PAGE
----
Analysis of Peptides & Proteins / Spectro

Applications for Spectro

 
 
 

Analysis of Amino Acids by KBr Tablet Method

In the transmission method, light is irradiated on a measurement sample, and the light that passes through the sample is detected. However, the adequate technique (accessory device) differs depending on the sample shape. Among techniques used with the transmission method, the KBr tablet method is mainly used to measure solids and powders. The KBr tablet method is a necessary and indispensable procedure which has been standardized not only in the Japanese Pharmacopoeia (JP), but also in the United States Pharmacopeia (USP), standards of the American Society for Testing and Materials (ASTM). Special care is necessary in order to obtain a satisfactory spectrum by the KBr tablet method, including securing a uniform powder size and maintaining a constant pressure during tablet forming (pelletizing). In particular, the effect of moisture requires special attention. In this experiment, we conducted an analysis of amino acids, which easily absorb moisture, by the KBr tablet method. 

 
 
 
 
 
 
 
 

Protein Analysis Using FTIR - Secondary Structure Analysis of Bovine Serum Albumin Using Curve Fitting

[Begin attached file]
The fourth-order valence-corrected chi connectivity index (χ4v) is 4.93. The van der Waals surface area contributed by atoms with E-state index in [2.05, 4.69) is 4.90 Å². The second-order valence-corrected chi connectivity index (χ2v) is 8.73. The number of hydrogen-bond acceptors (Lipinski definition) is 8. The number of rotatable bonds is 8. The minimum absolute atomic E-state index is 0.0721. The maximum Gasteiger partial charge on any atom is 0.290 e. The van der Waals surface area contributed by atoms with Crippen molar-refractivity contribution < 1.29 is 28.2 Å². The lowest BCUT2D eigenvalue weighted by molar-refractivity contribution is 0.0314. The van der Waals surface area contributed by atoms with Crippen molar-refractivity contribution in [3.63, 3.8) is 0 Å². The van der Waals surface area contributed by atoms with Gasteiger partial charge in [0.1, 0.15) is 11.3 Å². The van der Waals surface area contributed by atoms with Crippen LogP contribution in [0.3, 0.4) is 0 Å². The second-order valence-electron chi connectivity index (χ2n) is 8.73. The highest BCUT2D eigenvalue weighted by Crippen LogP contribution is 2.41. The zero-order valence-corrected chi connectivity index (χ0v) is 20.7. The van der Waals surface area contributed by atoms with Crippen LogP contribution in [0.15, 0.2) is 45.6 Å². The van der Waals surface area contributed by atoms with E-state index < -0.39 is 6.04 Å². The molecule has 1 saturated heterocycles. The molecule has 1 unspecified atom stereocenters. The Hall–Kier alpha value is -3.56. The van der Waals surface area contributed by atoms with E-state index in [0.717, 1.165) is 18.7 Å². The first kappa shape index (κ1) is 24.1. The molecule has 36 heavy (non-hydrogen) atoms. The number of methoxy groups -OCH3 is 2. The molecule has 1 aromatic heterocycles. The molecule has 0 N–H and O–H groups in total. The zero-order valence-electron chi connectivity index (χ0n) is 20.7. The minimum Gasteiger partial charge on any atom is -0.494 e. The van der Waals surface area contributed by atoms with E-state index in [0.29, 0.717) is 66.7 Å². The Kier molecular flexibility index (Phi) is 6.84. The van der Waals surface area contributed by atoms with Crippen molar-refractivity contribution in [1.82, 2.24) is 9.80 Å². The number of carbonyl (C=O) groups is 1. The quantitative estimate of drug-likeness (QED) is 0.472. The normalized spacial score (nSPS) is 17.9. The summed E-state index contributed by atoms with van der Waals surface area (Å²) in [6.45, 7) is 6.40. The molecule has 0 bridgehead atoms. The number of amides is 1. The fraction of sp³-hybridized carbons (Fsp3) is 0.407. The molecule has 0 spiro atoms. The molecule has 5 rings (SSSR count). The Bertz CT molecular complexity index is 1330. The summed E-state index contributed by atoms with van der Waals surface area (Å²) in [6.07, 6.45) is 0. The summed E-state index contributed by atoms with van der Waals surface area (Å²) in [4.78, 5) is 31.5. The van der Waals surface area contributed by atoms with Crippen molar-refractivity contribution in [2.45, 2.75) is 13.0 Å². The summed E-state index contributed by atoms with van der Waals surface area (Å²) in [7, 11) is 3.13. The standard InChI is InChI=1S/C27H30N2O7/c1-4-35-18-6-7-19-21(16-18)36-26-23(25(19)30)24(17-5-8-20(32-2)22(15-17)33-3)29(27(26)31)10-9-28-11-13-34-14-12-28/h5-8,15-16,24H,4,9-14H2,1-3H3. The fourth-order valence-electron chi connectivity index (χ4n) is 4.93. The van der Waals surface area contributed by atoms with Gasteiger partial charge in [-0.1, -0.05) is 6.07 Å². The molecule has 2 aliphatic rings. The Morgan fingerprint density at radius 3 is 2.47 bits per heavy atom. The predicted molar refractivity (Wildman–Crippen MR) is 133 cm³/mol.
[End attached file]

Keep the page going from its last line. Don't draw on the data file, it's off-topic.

Proteins have local three-dimensional structures that are called secondary structures such as α- helices, β-sheets, β-turns, and random coils. These structures are created by the hydrogen bonding of C=O groups and N-H groups of peptide bonds within or in between polypeptide chains. The infrared absorption related to such secondary structures appears as a single broad peak at about 1650 cm-1 due to the overlapping of multiple absorption bands. This broad peak is referred to as the "amide I band" and is caused by the stretching vibrations of C=O groups in peptide bonds. By analyzing the amide I band, we can obtain information about the secondary structure of proteins. A method for determining the individual peaks of overlapping absorption bands is curve fitting (peak splitting). Curve fitting expresses the waveform of each absorption band as a calculated spectrum using approximate curves such as Lorentzian or Gaussian curves and optimizes the peak information (position, intensity, and full width at half maximum) of the approximate curves to minimize the difference between the actually measured spectrum and the calculated spectrum.

 
 
 
 
 
 
 
 
 
 
 
 
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